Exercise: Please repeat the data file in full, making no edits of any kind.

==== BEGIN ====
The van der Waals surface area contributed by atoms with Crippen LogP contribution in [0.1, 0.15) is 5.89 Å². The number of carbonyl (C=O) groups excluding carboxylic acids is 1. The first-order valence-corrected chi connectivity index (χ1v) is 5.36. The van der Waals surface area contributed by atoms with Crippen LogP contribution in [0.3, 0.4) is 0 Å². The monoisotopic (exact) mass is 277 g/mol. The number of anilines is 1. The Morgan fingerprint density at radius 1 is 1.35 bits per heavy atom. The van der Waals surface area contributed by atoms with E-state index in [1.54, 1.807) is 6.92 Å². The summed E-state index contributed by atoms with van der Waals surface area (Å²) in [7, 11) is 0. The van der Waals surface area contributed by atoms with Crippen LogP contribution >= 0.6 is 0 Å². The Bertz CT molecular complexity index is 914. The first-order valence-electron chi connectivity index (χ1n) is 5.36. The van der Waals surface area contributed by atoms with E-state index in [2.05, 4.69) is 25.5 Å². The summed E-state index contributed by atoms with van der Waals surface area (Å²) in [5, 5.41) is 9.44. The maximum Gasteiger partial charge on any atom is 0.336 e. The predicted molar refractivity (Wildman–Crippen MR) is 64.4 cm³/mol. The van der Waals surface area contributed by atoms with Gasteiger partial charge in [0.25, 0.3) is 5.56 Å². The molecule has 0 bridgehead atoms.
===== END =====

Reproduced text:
The van der Waals surface area contributed by atoms with Crippen LogP contribution in [0.1, 0.15) is 5.89 Å². The number of carbonyl (C=O) groups excluding carboxylic acids is 1. The first-order valence-corrected chi connectivity index (χ1v) is 5.36. The van der Waals surface area contributed by atoms with Crippen LogP contribution in [0.3, 0.4) is 0 Å². The monoisotopic (exact) mass is 277 g/mol. The number of anilines is 1. The Morgan fingerprint density at radius 1 is 1.35 bits per heavy atom. The van der Waals surface area contributed by atoms with E-state index in [1.54, 1.807) is 6.92 Å². The summed E-state index contributed by atoms with van der Waals surface area (Å²) in [7, 11) is 0. The van der Waals surface area contributed by atoms with Crippen LogP contribution >= 0.6 is 0 Å². The Bertz CT molecular complexity index is 914. The first-order valence-electron chi connectivity index (χ1n) is 5.36. The van der Waals surface area contributed by atoms with E-state index in [2.05, 4.69) is 25.5 Å². The summed E-state index contributed by atoms with van der Waals surface area (Å²) in [5, 5.41) is 9.44. The maximum Gasteiger partial charge on any atom is 0.336 e. The predicted molar refractivity (Wildman–Crippen MR) is 64.4 cm³/mol. The van der Waals surface area contributed by atoms with Gasteiger partial charge in [0.25, 0.3) is 5.56 Å². The molecule has 0 bridgehead atoms.